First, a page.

Don Gifford is the Education Program Consultant for Social Studies for the Kansas State Department of Education .
The events of March 14th created a sense of excitement around civic engagement. The tragedy of the Parkland shooting coupled with other school shootings inspired students to action. So when the very inspirational student leaders of Marjory Stoneman Douglas High School called for a national school walk out on March 14th, I could hardly wait to see how it manifested itself here. I happened to be traveling around the state talking with school administrators March 13th thru the 15th. I soon realized that some schools were going to miss a great opportunity to champion civic engagement in their schools.
Some schools planned programs, speakers, and created safe places for the students to assemble. In many schools, concerned students approached adults and administrators and arranged for a school wide 17-25 minute block of time for them to walk out. In other schools, students were told they had the option of walking out or remaining in class. I am sure that many of the programs and discussions were beneficial and constructive but it wasn’t about civic engagement. In most schools, there were absolutely no consequences attached to walking out.
Schools missed the opportunity to make champions out of their kids and instead gave everyone a “participation” trophy. How can there be real engagement without consequence? Those outstanding students, committed to a cause with a purpose and a plan were placed on par with the kids who just wanted to get out of class for 17 minutes.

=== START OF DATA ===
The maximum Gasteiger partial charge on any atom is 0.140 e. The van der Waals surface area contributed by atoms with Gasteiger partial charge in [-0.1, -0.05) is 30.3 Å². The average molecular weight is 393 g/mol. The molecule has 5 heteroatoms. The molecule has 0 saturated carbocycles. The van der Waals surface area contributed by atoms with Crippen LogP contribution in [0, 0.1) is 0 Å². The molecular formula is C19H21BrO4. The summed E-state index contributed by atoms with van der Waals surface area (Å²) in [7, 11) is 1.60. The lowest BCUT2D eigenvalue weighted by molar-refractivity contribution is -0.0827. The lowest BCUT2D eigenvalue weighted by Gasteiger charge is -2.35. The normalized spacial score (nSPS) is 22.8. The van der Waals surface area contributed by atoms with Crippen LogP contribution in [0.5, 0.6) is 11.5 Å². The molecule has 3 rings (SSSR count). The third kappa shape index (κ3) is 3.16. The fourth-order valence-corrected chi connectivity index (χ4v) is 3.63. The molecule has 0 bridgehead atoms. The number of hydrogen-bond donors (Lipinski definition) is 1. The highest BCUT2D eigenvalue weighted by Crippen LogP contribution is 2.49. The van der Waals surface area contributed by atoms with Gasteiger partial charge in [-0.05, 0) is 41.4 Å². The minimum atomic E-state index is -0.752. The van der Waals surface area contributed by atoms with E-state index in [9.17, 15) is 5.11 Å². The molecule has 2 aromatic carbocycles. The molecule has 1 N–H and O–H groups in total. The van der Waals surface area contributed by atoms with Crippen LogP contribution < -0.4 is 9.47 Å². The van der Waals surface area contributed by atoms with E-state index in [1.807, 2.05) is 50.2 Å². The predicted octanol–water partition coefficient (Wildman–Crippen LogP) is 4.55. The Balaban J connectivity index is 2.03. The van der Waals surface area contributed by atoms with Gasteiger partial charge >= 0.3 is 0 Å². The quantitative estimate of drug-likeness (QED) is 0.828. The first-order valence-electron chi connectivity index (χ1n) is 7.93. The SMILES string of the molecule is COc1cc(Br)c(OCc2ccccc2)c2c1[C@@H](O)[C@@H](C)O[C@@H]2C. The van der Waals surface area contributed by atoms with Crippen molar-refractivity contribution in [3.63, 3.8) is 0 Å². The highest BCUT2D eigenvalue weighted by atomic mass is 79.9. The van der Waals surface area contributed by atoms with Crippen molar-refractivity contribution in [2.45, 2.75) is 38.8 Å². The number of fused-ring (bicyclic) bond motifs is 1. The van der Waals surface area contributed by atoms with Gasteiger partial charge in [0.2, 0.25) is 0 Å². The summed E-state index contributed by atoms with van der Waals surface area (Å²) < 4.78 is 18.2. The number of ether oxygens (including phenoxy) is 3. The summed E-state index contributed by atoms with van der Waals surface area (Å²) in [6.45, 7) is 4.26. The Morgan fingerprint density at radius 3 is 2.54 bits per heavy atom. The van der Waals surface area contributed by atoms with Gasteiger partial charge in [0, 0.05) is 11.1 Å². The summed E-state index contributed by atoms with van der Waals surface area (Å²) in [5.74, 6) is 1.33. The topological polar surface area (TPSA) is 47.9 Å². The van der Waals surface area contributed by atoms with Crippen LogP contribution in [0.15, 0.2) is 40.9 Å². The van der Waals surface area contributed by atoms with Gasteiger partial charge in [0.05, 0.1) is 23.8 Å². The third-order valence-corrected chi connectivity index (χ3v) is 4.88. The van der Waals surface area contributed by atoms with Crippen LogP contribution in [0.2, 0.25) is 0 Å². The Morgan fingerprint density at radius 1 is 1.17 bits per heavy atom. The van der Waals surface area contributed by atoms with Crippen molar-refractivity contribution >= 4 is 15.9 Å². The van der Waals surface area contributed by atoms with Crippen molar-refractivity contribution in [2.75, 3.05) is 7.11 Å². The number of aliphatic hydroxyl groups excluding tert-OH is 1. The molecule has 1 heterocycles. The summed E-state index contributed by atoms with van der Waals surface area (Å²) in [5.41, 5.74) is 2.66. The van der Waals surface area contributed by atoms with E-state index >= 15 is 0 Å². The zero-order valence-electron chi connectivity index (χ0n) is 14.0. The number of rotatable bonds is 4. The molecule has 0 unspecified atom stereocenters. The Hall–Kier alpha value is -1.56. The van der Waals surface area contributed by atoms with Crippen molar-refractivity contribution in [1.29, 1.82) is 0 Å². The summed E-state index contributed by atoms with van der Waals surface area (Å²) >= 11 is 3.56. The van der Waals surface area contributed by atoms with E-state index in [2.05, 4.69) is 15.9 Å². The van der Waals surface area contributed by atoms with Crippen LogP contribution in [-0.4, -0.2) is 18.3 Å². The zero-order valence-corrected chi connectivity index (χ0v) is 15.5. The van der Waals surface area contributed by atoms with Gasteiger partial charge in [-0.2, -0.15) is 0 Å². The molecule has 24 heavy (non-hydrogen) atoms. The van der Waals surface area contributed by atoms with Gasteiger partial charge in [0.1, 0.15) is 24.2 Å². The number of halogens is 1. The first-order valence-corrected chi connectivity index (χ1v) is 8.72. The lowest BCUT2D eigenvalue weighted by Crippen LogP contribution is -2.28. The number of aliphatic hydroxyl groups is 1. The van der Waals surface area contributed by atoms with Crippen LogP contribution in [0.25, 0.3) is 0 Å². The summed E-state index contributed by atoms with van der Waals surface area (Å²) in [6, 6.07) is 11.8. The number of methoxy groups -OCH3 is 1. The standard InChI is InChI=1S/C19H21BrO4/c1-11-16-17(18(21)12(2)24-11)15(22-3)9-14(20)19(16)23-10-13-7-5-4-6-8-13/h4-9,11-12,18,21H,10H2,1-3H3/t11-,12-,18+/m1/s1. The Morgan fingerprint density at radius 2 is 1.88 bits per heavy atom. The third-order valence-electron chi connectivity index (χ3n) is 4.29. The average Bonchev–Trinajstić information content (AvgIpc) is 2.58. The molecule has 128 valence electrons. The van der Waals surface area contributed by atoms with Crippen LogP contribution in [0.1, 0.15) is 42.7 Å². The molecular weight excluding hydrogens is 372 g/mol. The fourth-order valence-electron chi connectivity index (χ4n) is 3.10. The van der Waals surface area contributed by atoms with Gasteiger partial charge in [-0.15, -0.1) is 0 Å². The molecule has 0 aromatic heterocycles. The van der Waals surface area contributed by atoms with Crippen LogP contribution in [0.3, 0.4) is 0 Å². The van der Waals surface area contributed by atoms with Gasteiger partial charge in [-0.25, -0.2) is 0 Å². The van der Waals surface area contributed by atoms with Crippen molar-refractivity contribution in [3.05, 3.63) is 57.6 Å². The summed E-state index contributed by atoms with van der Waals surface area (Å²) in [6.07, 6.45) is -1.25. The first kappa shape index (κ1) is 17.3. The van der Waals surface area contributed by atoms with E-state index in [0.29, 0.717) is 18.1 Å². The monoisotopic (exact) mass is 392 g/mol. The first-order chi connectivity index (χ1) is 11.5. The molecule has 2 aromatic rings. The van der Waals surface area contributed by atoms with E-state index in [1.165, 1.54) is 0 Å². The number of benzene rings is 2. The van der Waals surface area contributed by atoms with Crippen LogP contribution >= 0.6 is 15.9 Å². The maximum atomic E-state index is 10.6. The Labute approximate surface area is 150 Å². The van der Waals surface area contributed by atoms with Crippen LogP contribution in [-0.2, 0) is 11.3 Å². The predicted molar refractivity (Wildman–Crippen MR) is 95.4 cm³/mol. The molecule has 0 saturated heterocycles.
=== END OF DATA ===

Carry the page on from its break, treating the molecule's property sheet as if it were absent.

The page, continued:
Schools who gave no consequence for walking out crippled the chances of these students being civically engaged in the future. I believe that engagement is only authentic if it comes with a cost. No cost? No real decision is required. Engagement requires individuals “buying in” to a cause, purpose, or action. Schools deprived kids who walked out of the consequence of a well-considered position and established a precedent for future less popular student actions. They denied students the chance to be a champion, in their own eyes and the eyes of their classmates, by removing the consequence of the choice.
Mary Beth Tinker of the Tinker vs Des Moines Supreme Court case knew in advance that if she, her brother, and others wore those black armbands they would be suspended. They chose to do it anyway. We didn’t give our kids that chance. We didn’t empower our kids to make a choice, we enabled them to have a break in a school day. Every parent can recall disciplining their child for doing something that the parent was secretly proud of. That discipline was necessary for that child’s future success by developing an understanding of choices and consequences. Many of our schools this week missed that chance.